Your Information Security Program
Introduction and Overview
This article will answer basic questions about an Information Security program, such as:
- What exactly is an Information Security Program?
- What is it comprised of?
- Who does what?
- What good does it do?
- How do we get started?
Your Information Security program is initially created as a project. Once in place, the program itself is sustainable and persistent.
The program exists as a set of policies and procedures covering all aspects of your business operations, including management tasks to provide oversight and quality control. When designed and implemented properly, it will foster a culture where employees will consider security in every action they take, without inhibiting productivity.
Here is some brief information about initially creating the Information Security program. The process will look familiar if you have project management experience or training.
- Collect business information: Master business plan, statement of objectives and activities, list of assets, resources, and critical functions
- Document risk tolerance thresholds as defined by management
- Determine information security goals
- Develop the project charter, including purpose, scope, objectives, and deliverables.
- Develop project management plan
- Direct and manage project execution
- Monitor and control project work
- Close project
When the project is complete, you will have:
- Security Management Strategy
- Threat Modeling Chart
- Risk Management Plan
- Vulnerabilities Management Plan
- Information Security Policy
- Training/Awareness Plan
- Incident Response and Disaster Recovery plans
- Monitoring Plan
The Information Security Policy will be the most visible to users and mid-level managers. It will direct all information security with standards, procedures, and guidelines. This will include directing how security is integrated into your company's core operations, as well as additional tasks, such as training events.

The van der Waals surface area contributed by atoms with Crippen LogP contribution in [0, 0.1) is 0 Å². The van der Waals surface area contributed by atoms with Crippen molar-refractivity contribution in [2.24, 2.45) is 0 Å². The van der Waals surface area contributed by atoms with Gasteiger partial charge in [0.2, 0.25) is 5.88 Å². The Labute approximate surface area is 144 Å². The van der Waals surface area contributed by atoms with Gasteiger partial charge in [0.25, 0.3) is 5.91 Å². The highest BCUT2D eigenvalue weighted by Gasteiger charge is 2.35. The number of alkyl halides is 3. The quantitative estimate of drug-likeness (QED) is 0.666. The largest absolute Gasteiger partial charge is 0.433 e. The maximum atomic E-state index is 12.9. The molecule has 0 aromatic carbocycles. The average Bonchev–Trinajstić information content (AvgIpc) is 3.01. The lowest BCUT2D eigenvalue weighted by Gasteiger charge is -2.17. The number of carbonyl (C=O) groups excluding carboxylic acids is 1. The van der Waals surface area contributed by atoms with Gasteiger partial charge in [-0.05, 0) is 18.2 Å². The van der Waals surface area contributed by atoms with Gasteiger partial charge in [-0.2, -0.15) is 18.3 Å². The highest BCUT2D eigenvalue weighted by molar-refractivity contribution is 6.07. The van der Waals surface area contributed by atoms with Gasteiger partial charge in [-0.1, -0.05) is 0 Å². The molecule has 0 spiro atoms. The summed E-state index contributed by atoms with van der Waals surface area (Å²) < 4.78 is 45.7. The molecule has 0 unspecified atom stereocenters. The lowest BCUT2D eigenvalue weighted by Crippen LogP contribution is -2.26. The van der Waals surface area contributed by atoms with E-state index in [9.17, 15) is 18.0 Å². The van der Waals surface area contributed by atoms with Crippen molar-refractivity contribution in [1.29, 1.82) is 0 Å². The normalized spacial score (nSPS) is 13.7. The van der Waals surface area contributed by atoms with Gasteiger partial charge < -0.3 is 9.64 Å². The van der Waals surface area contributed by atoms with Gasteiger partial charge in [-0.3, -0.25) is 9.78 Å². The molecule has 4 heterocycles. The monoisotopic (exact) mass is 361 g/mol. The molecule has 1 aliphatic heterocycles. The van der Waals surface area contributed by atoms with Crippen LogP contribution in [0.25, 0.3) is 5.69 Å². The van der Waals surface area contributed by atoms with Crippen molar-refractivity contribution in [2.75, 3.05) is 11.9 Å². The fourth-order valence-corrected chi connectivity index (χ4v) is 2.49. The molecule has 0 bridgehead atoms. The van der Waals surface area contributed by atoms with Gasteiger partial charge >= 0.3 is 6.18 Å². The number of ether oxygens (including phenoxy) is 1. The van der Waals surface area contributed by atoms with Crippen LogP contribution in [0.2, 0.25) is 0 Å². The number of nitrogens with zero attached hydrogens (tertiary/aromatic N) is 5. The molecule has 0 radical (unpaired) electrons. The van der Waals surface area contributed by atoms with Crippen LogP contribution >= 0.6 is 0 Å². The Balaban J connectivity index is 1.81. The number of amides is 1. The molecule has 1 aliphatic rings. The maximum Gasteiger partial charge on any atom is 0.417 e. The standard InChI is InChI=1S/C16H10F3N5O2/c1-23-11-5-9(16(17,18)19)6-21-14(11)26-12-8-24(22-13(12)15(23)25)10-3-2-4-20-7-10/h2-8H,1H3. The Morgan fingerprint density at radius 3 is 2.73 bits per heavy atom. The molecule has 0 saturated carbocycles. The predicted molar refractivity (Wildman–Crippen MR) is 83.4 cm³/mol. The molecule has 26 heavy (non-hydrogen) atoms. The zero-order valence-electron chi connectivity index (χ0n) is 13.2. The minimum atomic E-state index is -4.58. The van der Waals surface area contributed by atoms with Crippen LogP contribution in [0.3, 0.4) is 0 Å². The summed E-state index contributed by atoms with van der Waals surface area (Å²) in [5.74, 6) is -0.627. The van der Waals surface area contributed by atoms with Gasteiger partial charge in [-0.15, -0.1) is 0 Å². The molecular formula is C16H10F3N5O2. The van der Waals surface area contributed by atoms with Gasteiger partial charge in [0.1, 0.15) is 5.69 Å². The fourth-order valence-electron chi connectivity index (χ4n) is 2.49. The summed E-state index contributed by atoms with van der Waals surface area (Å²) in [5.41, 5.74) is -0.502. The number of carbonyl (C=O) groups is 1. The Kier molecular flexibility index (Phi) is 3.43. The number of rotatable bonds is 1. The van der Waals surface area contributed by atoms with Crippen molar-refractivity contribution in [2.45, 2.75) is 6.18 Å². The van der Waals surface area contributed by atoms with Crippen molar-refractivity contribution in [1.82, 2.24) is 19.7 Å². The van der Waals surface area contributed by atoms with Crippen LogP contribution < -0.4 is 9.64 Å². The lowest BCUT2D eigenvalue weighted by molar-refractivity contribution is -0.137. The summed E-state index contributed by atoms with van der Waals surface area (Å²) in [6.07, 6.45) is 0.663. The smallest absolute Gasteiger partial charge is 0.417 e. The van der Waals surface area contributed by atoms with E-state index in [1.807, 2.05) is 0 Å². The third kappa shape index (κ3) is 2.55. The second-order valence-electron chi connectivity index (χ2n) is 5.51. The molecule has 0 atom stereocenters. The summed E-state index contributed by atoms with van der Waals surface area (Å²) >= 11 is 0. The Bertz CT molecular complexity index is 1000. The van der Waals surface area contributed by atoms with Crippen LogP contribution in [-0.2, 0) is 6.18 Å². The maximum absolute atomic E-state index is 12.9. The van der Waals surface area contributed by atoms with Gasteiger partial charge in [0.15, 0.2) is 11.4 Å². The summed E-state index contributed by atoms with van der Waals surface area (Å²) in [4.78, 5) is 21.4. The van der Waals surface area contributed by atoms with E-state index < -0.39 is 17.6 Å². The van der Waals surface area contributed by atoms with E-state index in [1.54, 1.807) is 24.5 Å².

Each of these plans will have methods for reviewing their success in meeting your objectives, with defined key performance indicators and data collection methodology, so your assigned Information Security Officer can oversee continuous application and maintenance of your Information Security Program in a methodical and effective manner. Depending on your company's size, you may not have an individual who works only as the Information Security Officer, so you can assign that function to someone as an additional role to his or her normal job.
The greatest overall value of having a working Information Security program is to give you comprehensive visibility of your operations in relation to your knowledge assets, and your plan to mitigate threats to confidentiality, integrity, and availability. That is, you will know where your data is, who has access to it, what they are doing with it, and how it's protected from unauthorized access, corruption, or loss.
It will also give the correct answers to a slew of questions. How many of these do you currently have covered?
- Are permissions properly managed for your applications and documents?
- Do your employees and partners consider information security when doing their work, or do they take shortcuts to get their tasks done no matter what?